It’s been a blustery winter so far, but for the second time in four days last week the forecast turned up a gem in the far North-West. Another early start; this time it was local bicyclists Ronan and Nash joining me in the front of the van. As we moved through Inverness at 0630 a watery sunrise began to shine through the rain beating on the windscreen. Inverness is no stranger to early mornings, being a hub of the oil and forestry industries in the northern highlands, and the roads were already rumbling with pickups and vans heading out.
We wanted to trust the forecast, but as we followed the road away from settlement a crisis of faith began to set in. There’s riding in the rain, and then there’s riding in the rain at 2 degrees in February, knowing that your route will take over 6 hours and will involve carrying up to 700m altitude. As we descended the glen into Kinlochewe though, there was a hint of early sunshine through the mist, unmistakeable and welcome. The last of the rain cleared to the East while we sat in the van at Annat, one last brew for the road and bags packed with winter extras.
The Annat climb is surely the best in Scotland, if not the UK as a whole. Come on, find me a better one, I’ll believe it when I see it. Several kilometres of beautifully technical climbing on slabs and set stone steps, leading upwards to Loch an Eion. We reached the first bealach in good time, reminded of the season by the chill wind as we climbed again to Bealach Bán and hit the snowline. Ascending even further to the third and final bealach, the upper reaches of Coire Lair beckoned on the other side. The snow became deep: sometimes firm enough to ride, but more often swallowing your wheels when you least expected it, seeming to scold you for forgetting the silliness of taking bikes here in winter.
We reached Coire Lair at 1130, again in good time given the conditions, but we didn’t stay long in the snow-filled wind funnel. Obligatory photos taken, we surfed the snow that had drifted over the trail at the head of the coire. With gravity on our side, the success rate of riding the snow out improved sharply, and the blank white surface was a mile away from the ball-pit of fist-sized quartzite rocks that normally carpets the descent. To match the lofty status of the Annat climb, the ludicrously fun Achnashellach descent gave some symmetry to the ride, and we were virtually at the Strathcarron road before we noticed the transition to warm sunshine that marked our crossing to the hills’ south-facing slopes. A bite of lunch in the layby, and then the spin down the road to Coulags and the start of another stellar technical singletrack climb.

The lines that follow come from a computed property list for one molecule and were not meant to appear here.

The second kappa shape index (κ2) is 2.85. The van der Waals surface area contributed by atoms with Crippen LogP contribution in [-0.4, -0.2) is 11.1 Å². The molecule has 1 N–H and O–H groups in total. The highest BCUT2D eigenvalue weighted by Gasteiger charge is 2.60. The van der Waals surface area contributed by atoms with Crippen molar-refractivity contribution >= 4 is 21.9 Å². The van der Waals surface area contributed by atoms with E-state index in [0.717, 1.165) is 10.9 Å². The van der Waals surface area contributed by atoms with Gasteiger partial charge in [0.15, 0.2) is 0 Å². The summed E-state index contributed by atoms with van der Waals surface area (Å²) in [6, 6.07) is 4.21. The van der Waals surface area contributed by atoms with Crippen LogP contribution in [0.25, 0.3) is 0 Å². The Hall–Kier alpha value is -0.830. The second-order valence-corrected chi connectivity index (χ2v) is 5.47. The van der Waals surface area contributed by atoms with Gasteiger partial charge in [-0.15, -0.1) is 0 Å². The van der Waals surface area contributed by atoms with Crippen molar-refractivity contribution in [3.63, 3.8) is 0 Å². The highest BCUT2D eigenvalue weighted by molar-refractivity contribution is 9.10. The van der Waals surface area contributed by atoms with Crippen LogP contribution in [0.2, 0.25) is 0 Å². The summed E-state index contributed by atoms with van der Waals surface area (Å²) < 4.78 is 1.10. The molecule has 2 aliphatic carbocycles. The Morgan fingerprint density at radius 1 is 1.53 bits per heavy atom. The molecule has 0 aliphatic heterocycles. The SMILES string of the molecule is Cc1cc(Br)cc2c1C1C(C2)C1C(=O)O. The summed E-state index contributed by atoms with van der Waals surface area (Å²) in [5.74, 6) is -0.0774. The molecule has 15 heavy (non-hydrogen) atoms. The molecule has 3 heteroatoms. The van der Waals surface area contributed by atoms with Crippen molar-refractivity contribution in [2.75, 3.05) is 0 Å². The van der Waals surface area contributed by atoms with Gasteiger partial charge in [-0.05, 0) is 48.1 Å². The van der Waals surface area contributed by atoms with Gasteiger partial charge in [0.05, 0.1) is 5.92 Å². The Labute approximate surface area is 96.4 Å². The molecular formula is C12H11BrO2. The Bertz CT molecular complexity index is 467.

Pausing only to get the elusive clean shot at riding the bridge over the Fionn Abhainn, we continued to move quickly upwards and into Coire Fionnaraich. The contrast with the higher trails we had ridden earlier was marked: jackets off and the first bare-armed ride of the year as the sunshine contained a palpable warmth. It was a struggle to draw ourselves away from the charm and peace of the bothy, but after a final bite to eat it was time to hit the trail and broach the final bealach, rejoining our steps from earlier in the day and anticipating the flow of the morning’s climbing when ridden in the opposite direction. The descent to Annat delivered, and as we left the snow and wind behind the sun began to set, and we were reminded that the early start wasn’t over-keen after all. Golden light added to the high-speed slabs and snow-tipped peaks, and suddenly the soggy bum and numb feet were forgotten. All I could hear was the constant, deadened thud of the tyres as they floated over rock, and the burning of well-used legs wasn’t enough to intrude on the need to crank faster towards the sea.
It was perhaps ambitious to choose a high mountain route for a ride in February, but with an awareness of the challenges and patience for the right forecast, not to mention a willingness to set an early alarm, the reward can be to see a stunning place like Torridon in a more hostile but more hopefully more rewarding light. Good winter conditions might sometimes be fleeting in Scotland, but the snow and low light makes the hills seem both more distant and more beautiful, growing them into proper ‘mountains’. We dropped out of the hills to the van; there were no other cars and not a sound to be heard, just the sun, the snow and the sea.